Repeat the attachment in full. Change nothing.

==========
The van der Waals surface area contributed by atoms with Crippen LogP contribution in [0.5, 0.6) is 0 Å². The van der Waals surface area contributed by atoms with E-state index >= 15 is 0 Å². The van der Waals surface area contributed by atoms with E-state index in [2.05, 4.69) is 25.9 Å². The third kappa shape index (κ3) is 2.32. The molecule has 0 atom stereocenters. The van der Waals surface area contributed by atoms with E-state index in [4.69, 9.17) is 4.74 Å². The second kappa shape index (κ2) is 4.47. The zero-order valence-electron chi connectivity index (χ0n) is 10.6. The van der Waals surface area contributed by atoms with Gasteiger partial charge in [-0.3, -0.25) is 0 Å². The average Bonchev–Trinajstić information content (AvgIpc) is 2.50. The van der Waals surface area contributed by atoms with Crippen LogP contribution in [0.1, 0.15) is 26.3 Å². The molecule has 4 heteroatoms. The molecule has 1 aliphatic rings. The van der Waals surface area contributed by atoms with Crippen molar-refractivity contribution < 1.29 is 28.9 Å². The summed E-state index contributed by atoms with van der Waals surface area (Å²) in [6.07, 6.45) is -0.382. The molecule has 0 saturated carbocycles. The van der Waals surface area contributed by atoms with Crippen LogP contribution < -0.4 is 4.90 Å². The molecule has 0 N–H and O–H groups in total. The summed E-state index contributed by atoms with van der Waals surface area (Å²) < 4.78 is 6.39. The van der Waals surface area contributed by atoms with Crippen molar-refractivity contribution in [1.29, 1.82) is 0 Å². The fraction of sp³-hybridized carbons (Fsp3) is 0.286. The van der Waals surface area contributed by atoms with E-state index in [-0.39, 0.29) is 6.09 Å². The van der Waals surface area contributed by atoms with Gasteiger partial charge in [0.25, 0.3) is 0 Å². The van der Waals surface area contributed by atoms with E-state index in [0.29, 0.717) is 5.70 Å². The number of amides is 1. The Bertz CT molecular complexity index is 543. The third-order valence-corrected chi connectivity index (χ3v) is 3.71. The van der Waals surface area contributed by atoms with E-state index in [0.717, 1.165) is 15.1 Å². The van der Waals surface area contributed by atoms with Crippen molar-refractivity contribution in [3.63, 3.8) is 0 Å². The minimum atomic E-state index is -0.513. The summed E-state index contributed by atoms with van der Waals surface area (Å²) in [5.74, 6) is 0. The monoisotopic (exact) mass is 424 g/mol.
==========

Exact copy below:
The van der Waals surface area contributed by atoms with Crippen LogP contribution in [0.5, 0.6) is 0 Å². The van der Waals surface area contributed by atoms with E-state index >= 15 is 0 Å². The van der Waals surface area contributed by atoms with E-state index in [2.05, 4.69) is 25.9 Å². The third kappa shape index (κ3) is 2.32. The molecule has 0 atom stereocenters. The van der Waals surface area contributed by atoms with E-state index in [4.69, 9.17) is 4.74 Å². The second kappa shape index (κ2) is 4.47. The zero-order valence-electron chi connectivity index (χ0n) is 10.6. The van der Waals surface area contributed by atoms with Gasteiger partial charge in [-0.3, -0.25) is 0 Å². The average Bonchev–Trinajstić information content (AvgIpc) is 2.50. The van der Waals surface area contributed by atoms with Crippen LogP contribution in [0.1, 0.15) is 26.3 Å². The molecule has 4 heteroatoms. The molecule has 1 aliphatic rings. The van der Waals surface area contributed by atoms with Crippen molar-refractivity contribution < 1.29 is 28.9 Å². The summed E-state index contributed by atoms with van der Waals surface area (Å²) in [6.07, 6.45) is -0.382. The molecule has 0 saturated carbocycles. The van der Waals surface area contributed by atoms with Crippen LogP contribution < -0.4 is 4.90 Å². The molecule has 0 N–H and O–H groups in total. The summed E-state index contributed by atoms with van der Waals surface area (Å²) < 4.78 is 6.39. The van der Waals surface area contributed by atoms with Crippen molar-refractivity contribution in [1.29, 1.82) is 0 Å². The fraction of sp³-hybridized carbons (Fsp3) is 0.286. The van der Waals surface area contributed by atoms with E-state index in [-0.39, 0.29) is 6.09 Å². The van der Waals surface area contributed by atoms with Gasteiger partial charge in [0.25, 0.3) is 0 Å². The van der Waals surface area contributed by atoms with E-state index in [0.29, 0.717) is 5.70 Å². The number of amides is 1. The Bertz CT molecular complexity index is 543. The third-order valence-corrected chi connectivity index (χ3v) is 3.71. The van der Waals surface area contributed by atoms with E-state index in [0.717, 1.165) is 15.1 Å². The van der Waals surface area contributed by atoms with Crippen molar-refractivity contribution in [3.63, 3.8) is 0 Å². The minimum atomic E-state index is -0.513. The summed E-state index contributed by atoms with van der Waals surface area (Å²) in [5.74, 6) is 0. The monoisotopic (exact) mass is 424 g/mol.